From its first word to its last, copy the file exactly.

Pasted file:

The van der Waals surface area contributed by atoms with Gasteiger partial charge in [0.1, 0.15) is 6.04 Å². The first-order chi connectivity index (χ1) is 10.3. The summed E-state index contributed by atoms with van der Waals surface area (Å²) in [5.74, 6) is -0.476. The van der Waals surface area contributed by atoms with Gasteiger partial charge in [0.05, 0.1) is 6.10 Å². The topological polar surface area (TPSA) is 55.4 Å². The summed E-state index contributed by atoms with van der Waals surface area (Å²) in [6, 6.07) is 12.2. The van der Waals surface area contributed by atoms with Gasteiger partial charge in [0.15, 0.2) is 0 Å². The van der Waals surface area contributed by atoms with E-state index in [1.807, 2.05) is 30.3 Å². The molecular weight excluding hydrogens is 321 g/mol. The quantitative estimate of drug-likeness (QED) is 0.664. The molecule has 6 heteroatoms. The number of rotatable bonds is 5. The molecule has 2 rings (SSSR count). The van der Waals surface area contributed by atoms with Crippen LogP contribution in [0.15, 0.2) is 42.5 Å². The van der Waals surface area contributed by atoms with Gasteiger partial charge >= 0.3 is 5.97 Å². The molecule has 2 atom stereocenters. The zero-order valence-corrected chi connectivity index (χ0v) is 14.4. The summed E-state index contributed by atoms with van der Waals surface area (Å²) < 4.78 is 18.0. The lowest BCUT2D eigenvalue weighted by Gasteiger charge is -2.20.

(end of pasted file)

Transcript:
The van der Waals surface area contributed by atoms with Gasteiger partial charge in [0.1, 0.15) is 6.04 Å². The first-order chi connectivity index (χ1) is 10.3. The summed E-state index contributed by atoms with van der Waals surface area (Å²) in [5.74, 6) is -0.476. The van der Waals surface area contributed by atoms with Gasteiger partial charge in [0.05, 0.1) is 6.10 Å². The topological polar surface area (TPSA) is 55.4 Å². The summed E-state index contributed by atoms with van der Waals surface area (Å²) in [6, 6.07) is 12.2. The van der Waals surface area contributed by atoms with Gasteiger partial charge in [0.15, 0.2) is 0 Å². The van der Waals surface area contributed by atoms with E-state index in [1.807, 2.05) is 30.3 Å². The molecular weight excluding hydrogens is 321 g/mol. The quantitative estimate of drug-likeness (QED) is 0.664. The molecule has 6 heteroatoms. The number of rotatable bonds is 5. The molecule has 2 rings (SSSR count). The van der Waals surface area contributed by atoms with Crippen LogP contribution in [0.15, 0.2) is 42.5 Å². The van der Waals surface area contributed by atoms with Gasteiger partial charge >= 0.3 is 5.97 Å². The molecule has 2 atom stereocenters. The zero-order valence-corrected chi connectivity index (χ0v) is 14.4. The summed E-state index contributed by atoms with van der Waals surface area (Å²) < 4.78 is 18.0. The lowest BCUT2D eigenvalue weighted by Gasteiger charge is -2.20.